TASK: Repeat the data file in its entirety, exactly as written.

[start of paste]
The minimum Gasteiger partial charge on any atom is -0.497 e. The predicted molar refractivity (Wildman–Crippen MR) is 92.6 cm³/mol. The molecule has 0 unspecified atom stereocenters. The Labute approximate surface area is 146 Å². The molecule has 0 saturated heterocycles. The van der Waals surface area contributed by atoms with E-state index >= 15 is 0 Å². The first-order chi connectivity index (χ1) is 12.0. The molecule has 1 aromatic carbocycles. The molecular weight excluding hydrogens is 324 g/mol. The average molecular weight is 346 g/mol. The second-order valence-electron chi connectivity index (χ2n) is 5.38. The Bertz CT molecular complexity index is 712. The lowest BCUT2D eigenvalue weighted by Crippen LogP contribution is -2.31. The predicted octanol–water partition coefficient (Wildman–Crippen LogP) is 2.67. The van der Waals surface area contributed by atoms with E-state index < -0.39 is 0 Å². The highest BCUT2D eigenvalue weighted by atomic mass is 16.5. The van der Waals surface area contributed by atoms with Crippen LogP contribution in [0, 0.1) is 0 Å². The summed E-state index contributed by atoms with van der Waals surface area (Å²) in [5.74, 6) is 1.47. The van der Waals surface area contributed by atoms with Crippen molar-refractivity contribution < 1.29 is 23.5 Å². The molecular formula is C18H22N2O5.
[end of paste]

The minimum Gasteiger partial charge on any atom is -0.497 e. The predicted molar refractivity (Wildman–Crippen MR) is 92.6 cm³/mol. The molecule has 0 unspecified atom stereocenters. The Labute approximate surface area is 146 Å². The molecule has 0 saturated heterocycles. The van der Waals surface area contributed by atoms with E-state index >= 15 is 0 Å². The first-order chi connectivity index (χ1) is 12.0. The molecule has 1 aromatic carbocycles. The molecular weight excluding hydrogens is 324 g/mol. The average molecular weight is 346 g/mol. The second-order valence-electron chi connectivity index (χ2n) is 5.38. The Bertz CT molecular complexity index is 712. The lowest BCUT2D eigenvalue weighted by Crippen LogP contribution is -2.31. The predicted octanol–water partition coefficient (Wildman–Crippen LogP) is 2.67. The van der Waals surface area contributed by atoms with E-state index < -0.39 is 0 Å². The highest BCUT2D eigenvalue weighted by atomic mass is 16.5. The van der Waals surface area contributed by atoms with Crippen LogP contribution in [0, 0.1) is 0 Å². The summed E-state index contributed by atoms with van der Waals surface area (Å²) in [5.74, 6) is 1.47. The van der Waals surface area contributed by atoms with Crippen molar-refractivity contribution < 1.29 is 23.5 Å². The molecular formula is C18H22N2O5.